Cet ouvrage et des milliers d'autres font partie de la bibliothèque YouScribe
Obtenez un accès à la bibliothèque pour les lire en ligne
En savoir plus

Partagez cette publication

Dissertation
submitted to the
Combined Faculties for the Natural Sciences and for Mathematics
of the Ruperto-Carola University of Heidelberg, Germany
for the degree of
Doctor of Natural Sciences
Put forward by
Dipl.-Phys. Werner Maneschg
Born in: Brunico, Italy
Oral examination: May 11, 2011Low-energy solar neutrino spectroscopy with Borexino:
Towards the detection of the
solar pep and CNO neutrino ux
Referees:
Prof. Dr. Wolfgang Hampel
Prof. Dr. W Kr atschmerLow-energy solar neutrino spectroscopy with Borexino:
Towards the detection of the solar pep and CNO neutrino ux
Borexino is a large-volume organic liquid scintillator detector of unprecedented high radiopurity
which has been designed for low-energy neutrino spectroscopy in real time. Besides the main ob-
7jective of the experiment, the measurement of the solar Be neutrino ux, Borexino also aims at
detecting solar neutrinos from the pep fusion process and from the CNO cycle. The detectability
of these neutrinos is strictly connected to a successful rejection of all relevant background compo-
nents. The identi cation and reduction of these background signals is the central subject of this
dissertation. In the rst part, contaminants induced by cosmic-ray muons and muon showers were
11analyzed. The dominant background is the cosmogenic radioisotope C. Its rate is10 times
higher than the expected combined pep and CNO neutrino rate in the preferred energy window of
11 11observation at [0.8,1.3] MeV. Since C is mostly produced under the release of a free neutron, C
can be tagged with a threefold coincidence (TFC) consisting of the muon signal, the neutron cap-
11ture and the subsequent C decay. By optimizing the TFC method and other rejection techniques,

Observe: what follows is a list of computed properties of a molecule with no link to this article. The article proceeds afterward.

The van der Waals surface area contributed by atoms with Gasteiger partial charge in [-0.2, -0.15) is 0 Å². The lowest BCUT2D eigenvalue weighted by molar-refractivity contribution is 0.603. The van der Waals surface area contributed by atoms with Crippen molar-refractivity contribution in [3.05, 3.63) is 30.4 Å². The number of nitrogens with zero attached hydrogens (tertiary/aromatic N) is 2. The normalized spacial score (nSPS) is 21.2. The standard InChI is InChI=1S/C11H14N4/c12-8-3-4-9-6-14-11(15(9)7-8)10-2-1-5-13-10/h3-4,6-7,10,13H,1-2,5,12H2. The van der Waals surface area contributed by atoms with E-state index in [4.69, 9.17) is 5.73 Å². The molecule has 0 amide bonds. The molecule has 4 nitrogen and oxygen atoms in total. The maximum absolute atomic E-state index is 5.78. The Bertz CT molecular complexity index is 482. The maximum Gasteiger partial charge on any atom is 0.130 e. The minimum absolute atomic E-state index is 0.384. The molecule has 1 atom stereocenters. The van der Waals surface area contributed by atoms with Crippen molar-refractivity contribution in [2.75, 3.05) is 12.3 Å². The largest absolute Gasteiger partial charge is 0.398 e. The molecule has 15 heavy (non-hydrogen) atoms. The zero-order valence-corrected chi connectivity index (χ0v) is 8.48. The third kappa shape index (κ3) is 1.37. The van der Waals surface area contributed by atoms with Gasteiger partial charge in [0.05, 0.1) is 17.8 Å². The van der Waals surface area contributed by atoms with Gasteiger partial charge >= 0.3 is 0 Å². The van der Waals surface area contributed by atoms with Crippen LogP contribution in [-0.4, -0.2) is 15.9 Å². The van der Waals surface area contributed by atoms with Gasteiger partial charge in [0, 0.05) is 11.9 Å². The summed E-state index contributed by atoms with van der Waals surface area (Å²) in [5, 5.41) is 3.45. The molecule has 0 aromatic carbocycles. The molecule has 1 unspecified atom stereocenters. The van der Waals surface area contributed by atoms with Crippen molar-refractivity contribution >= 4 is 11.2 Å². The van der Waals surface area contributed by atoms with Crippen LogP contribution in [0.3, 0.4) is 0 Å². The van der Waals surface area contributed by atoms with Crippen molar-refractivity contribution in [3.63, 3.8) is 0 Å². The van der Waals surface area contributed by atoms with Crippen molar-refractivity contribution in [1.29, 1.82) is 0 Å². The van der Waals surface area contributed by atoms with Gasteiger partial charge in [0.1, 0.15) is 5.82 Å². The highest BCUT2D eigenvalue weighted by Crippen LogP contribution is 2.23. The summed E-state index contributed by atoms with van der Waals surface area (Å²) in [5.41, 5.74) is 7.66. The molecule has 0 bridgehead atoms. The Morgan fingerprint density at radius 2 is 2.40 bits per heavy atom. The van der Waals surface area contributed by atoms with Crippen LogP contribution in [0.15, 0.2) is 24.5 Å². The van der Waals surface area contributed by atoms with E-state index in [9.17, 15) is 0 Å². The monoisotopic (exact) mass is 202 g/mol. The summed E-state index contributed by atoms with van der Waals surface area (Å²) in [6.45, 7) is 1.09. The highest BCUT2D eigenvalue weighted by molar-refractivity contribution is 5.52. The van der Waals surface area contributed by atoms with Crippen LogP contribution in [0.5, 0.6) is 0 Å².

11a C rejection e ciency of 80% was achieved. This led to a neutrino-to-background ratio of 1:1.7,
whereby 61% of statistics is lost. The second part of the work concerns the study of the external
208background. Especially long-range 2.6 MeV gamma rays from Tl decays in the outer detector
parts can reach the scintillator in the innermost region of the detector. For the determination of
228the resultant spectral shape, a custom-made5 MBq Th source was produced and an external
11calibration was carried out for the rst time. The obtained calibration data and the achieved C
rejection e ciency will allow for the direct detection of solar pep and possibly also CNO neutrinos
with Borexino.
Spektroskopie niederenergetischer Sonnenneutrinos in Borexino:
Analysen zum Nachweis des solaren pep- und CNO-Neutrino usses
Borexino ist ein gro volumiger Detektor, der mit organischem Flussigszin tillator von einer bisher
noch nie erreichten geringen Eigenradioaktivit at gefullt ist und fur die Echtzeitspektroskopie
niederenergetischer Neutrinos konzipiert wurde. Neben dem Hauptziel des Experiments, der Mes-
7sung des solaren Be Neutrino usses, wird auch der Nachweis von Sonnenneutrinos aus dem pep-
Fusionsprozess und dem CNO-Zyklus angestrebt. Die Nachweisbarkeit dieser Neutrinos h angt von
der erfolgreichen Unterdruc kung aller relevanten Untergrundkomponenten ab. Die Identi zierung
und Reduktion verschiedener Untergrundsignale ist das Hauptthema dieser Dissertation. Im er-
sten Teil der Arbeit werden myon-induzierte Untergrund e analysiert. Der dominierende Unter-
11grund ist das kosmogene Radioisotop C, dessen Rate10 mal h oher ist als die erwartete pep-
11und CNO-Neutrinorate im bevorzugten Beobachtungsfenster von [0.8,1.3] MeV. Da C meistens